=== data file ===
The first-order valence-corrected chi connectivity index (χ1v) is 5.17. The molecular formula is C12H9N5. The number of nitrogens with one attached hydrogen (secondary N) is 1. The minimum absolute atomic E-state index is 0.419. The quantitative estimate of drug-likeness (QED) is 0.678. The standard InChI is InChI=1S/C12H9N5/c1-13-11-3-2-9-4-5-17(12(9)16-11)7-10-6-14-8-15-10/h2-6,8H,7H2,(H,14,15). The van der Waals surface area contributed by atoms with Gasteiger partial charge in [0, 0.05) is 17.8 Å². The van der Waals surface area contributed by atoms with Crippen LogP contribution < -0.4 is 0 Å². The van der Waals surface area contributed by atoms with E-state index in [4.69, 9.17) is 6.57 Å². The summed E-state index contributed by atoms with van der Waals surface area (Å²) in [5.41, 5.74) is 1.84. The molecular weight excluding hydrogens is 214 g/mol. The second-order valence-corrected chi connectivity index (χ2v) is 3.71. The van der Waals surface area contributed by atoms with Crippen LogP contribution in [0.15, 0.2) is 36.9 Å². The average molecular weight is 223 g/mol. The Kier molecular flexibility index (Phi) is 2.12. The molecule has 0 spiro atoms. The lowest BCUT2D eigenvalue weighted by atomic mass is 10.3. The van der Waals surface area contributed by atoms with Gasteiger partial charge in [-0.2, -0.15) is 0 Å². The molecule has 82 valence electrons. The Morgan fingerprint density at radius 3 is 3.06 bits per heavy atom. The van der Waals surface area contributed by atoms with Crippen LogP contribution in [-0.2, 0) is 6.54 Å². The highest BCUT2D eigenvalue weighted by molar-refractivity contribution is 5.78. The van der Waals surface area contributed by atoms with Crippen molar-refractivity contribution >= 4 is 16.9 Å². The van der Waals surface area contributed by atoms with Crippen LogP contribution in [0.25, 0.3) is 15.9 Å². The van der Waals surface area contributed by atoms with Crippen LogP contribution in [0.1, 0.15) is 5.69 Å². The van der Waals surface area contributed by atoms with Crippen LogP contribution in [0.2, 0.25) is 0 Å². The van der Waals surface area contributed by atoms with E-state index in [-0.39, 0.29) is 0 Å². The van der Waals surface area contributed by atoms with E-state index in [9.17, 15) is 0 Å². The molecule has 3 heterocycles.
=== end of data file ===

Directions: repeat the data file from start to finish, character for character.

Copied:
The first-order valence-corrected chi connectivity index (χ1v) is 5.17. The molecular formula is C12H9N5. The number of nitrogens with one attached hydrogen (secondary N) is 1. The minimum absolute atomic E-state index is 0.419. The quantitative estimate of drug-likeness (QED) is 0.678. The standard InChI is InChI=1S/C12H9N5/c1-13-11-3-2-9-4-5-17(12(9)16-11)7-10-6-14-8-15-10/h2-6,8H,7H2,(H,14,15). The van der Waals surface area contributed by atoms with Gasteiger partial charge in [0, 0.05) is 17.8 Å². The van der Waals surface area contributed by atoms with Crippen LogP contribution < -0.4 is 0 Å². The van der Waals surface area contributed by atoms with E-state index in [4.69, 9.17) is 6.57 Å². The summed E-state index contributed by atoms with van der Waals surface area (Å²) in [5.41, 5.74) is 1.84. The molecular weight excluding hydrogens is 214 g/mol. The second-order valence-corrected chi connectivity index (χ2v) is 3.71. The van der Waals surface area contributed by atoms with Crippen LogP contribution in [0.15, 0.2) is 36.9 Å². The average molecular weight is 223 g/mol. The Kier molecular flexibility index (Phi) is 2.12. The molecule has 0 spiro atoms. The lowest BCUT2D eigenvalue weighted by atomic mass is 10.3. The van der Waals surface area contributed by atoms with Gasteiger partial charge in [-0.2, -0.15) is 0 Å². The molecule has 82 valence electrons. The Morgan fingerprint density at radius 3 is 3.06 bits per heavy atom. The van der Waals surface area contributed by atoms with Crippen LogP contribution in [-0.2, 0) is 6.54 Å². The highest BCUT2D eigenvalue weighted by molar-refractivity contribution is 5.78. The van der Waals surface area contributed by atoms with Crippen molar-refractivity contribution >= 4 is 16.9 Å². The van der Waals surface area contributed by atoms with Crippen LogP contribution in [0.25, 0.3) is 15.9 Å². The van der Waals surface area contributed by atoms with Crippen LogP contribution in [0.1, 0.15) is 5.69 Å². The van der Waals surface area contributed by atoms with Crippen LogP contribution in [0.2, 0.25) is 0 Å². The van der Waals surface area contributed by atoms with E-state index in [-0.39, 0.29) is 0 Å². The van der Waals surface area contributed by atoms with E-state index in [9.17, 15) is 0 Å². The molecule has 3 heterocycles.